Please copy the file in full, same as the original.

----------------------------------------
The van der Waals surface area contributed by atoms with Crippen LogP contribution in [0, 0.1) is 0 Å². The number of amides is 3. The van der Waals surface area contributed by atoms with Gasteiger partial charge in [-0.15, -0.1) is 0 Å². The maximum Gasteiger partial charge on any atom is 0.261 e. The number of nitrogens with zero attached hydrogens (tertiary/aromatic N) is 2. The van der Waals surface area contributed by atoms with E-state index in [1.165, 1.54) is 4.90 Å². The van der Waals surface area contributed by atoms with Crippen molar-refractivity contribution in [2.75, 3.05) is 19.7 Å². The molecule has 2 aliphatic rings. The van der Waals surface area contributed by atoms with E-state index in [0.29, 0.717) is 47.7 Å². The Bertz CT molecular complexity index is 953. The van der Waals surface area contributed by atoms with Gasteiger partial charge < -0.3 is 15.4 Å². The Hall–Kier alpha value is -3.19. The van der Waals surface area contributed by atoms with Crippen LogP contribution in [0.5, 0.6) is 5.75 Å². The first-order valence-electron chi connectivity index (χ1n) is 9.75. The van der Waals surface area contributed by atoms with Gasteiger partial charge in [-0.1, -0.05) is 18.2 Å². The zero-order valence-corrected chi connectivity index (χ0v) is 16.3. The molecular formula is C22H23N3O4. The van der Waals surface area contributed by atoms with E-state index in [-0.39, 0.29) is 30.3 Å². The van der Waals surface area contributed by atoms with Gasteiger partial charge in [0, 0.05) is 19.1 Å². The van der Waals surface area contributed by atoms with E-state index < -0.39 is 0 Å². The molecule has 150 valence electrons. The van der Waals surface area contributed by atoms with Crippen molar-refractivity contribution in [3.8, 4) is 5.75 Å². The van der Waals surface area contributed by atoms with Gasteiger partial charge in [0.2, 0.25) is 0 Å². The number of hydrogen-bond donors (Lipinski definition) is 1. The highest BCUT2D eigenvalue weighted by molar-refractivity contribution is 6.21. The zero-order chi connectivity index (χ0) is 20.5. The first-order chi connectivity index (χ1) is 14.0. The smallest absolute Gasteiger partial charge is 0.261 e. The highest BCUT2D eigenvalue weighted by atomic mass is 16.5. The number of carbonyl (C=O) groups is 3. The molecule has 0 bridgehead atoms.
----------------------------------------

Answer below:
The van der Waals surface area contributed by atoms with Crippen LogP contribution in [0, 0.1) is 0 Å². The number of amides is 3. The van der Waals surface area contributed by atoms with Gasteiger partial charge in [-0.15, -0.1) is 0 Å². The maximum Gasteiger partial charge on any atom is 0.261 e. The number of nitrogens with zero attached hydrogens (tertiary/aromatic N) is 2. The van der Waals surface area contributed by atoms with E-state index in [1.165, 1.54) is 4.90 Å². The van der Waals surface area contributed by atoms with Crippen molar-refractivity contribution in [2.75, 3.05) is 19.7 Å². The molecule has 2 aliphatic rings. The van der Waals surface area contributed by atoms with E-state index in [0.29, 0.717) is 47.7 Å². The Bertz CT molecular complexity index is 953. The van der Waals surface area contributed by atoms with Gasteiger partial charge < -0.3 is 15.4 Å². The Hall–Kier alpha value is -3.19. The van der Waals surface area contributed by atoms with Crippen LogP contribution in [0.5, 0.6) is 5.75 Å². The first-order valence-electron chi connectivity index (χ1n) is 9.75. The van der Waals surface area contributed by atoms with Gasteiger partial charge in [-0.1, -0.05) is 18.2 Å². The zero-order valence-corrected chi connectivity index (χ0v) is 16.3. The molecular formula is C22H23N3O4. The van der Waals surface area contributed by atoms with E-state index in [-0.39, 0.29) is 30.3 Å². The van der Waals surface area contributed by atoms with Gasteiger partial charge in [0, 0.05) is 19.1 Å². The van der Waals surface area contributed by atoms with E-state index < -0.39 is 0 Å². The molecule has 150 valence electrons. The van der Waals surface area contributed by atoms with Crippen molar-refractivity contribution in [3.8, 4) is 5.75 Å². The van der Waals surface area contributed by atoms with Gasteiger partial charge in [0.2, 0.25) is 0 Å². The number of hydrogen-bond donors (Lipinski definition) is 1. The highest BCUT2D eigenvalue weighted by molar-refractivity contribution is 6.21. The zero-order chi connectivity index (χ0) is 20.5. The first-order chi connectivity index (χ1) is 14.0. The smallest absolute Gasteiger partial charge is 0.261 e. The highest BCUT2D eigenvalue weighted by atomic mass is 16.5. The number of carbonyl (C=O) groups is 3. The molecule has 0 bridgehead atoms.